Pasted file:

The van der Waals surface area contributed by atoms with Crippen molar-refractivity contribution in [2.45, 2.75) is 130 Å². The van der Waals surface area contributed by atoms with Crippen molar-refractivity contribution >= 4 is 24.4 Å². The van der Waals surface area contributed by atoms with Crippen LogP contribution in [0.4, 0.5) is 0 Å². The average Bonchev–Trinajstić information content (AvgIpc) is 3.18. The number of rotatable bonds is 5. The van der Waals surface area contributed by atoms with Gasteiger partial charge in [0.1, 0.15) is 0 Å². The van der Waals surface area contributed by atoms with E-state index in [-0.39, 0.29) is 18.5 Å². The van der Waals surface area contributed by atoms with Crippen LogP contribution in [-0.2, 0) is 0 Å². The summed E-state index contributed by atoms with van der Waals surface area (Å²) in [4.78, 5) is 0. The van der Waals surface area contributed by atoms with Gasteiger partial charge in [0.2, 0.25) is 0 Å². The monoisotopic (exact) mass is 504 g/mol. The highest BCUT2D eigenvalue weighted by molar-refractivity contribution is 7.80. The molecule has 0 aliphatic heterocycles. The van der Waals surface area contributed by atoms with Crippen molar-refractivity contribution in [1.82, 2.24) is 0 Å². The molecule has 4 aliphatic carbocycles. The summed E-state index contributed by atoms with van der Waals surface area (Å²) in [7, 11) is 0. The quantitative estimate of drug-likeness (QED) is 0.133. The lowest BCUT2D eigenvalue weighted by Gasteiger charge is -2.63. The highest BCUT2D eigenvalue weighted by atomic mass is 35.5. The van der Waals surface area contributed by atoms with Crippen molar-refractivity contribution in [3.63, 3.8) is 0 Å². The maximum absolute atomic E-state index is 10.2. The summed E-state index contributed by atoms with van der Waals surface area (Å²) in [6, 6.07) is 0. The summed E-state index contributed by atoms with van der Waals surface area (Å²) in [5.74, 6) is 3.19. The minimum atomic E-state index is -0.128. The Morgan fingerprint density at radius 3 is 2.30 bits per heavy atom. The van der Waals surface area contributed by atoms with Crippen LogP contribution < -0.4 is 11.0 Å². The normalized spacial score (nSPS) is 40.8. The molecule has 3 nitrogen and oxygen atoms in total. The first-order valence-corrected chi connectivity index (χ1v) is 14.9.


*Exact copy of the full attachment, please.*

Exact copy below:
The van der Waals surface area contributed by atoms with Crippen molar-refractivity contribution in [2.45, 2.75) is 130 Å². The van der Waals surface area contributed by atoms with Crippen molar-refractivity contribution >= 4 is 24.4 Å². The van der Waals surface area contributed by atoms with Crippen LogP contribution in [0.4, 0.5) is 0 Å². The average Bonchev–Trinajstić information content (AvgIpc) is 3.18. The number of rotatable bonds is 5. The van der Waals surface area contributed by atoms with Gasteiger partial charge in [0.1, 0.15) is 0 Å². The van der Waals surface area contributed by atoms with E-state index in [-0.39, 0.29) is 18.5 Å². The van der Waals surface area contributed by atoms with Crippen LogP contribution in [-0.2, 0) is 0 Å². The summed E-state index contributed by atoms with van der Waals surface area (Å²) in [4.78, 5) is 0. The van der Waals surface area contributed by atoms with Gasteiger partial charge in [0.2, 0.25) is 0 Å². The monoisotopic (exact) mass is 504 g/mol. The highest BCUT2D eigenvalue weighted by molar-refractivity contribution is 7.80. The molecule has 0 aliphatic heterocycles. The van der Waals surface area contributed by atoms with Crippen molar-refractivity contribution in [1.82, 2.24) is 0 Å². The molecule has 4 aliphatic carbocycles. The summed E-state index contributed by atoms with van der Waals surface area (Å²) in [7, 11) is 0. The quantitative estimate of drug-likeness (QED) is 0.133. The lowest BCUT2D eigenvalue weighted by Gasteiger charge is -2.63. The highest BCUT2D eigenvalue weighted by atomic mass is 35.5. The van der Waals surface area contributed by atoms with Crippen molar-refractivity contribution in [3.63, 3.8) is 0 Å². The maximum absolute atomic E-state index is 10.2. The summed E-state index contributed by atoms with van der Waals surface area (Å²) in [6, 6.07) is 0. The summed E-state index contributed by atoms with van der Waals surface area (Å²) in [5.74, 6) is 3.19. The minimum atomic E-state index is -0.128. The Morgan fingerprint density at radius 3 is 2.30 bits per heavy atom. The van der Waals surface area contributed by atoms with Crippen LogP contribution < -0.4 is 11.0 Å². The normalized spacial score (nSPS) is 40.8. The molecule has 3 nitrogen and oxygen atoms in total. The first-order valence-corrected chi connectivity index (χ1v) is 14.9.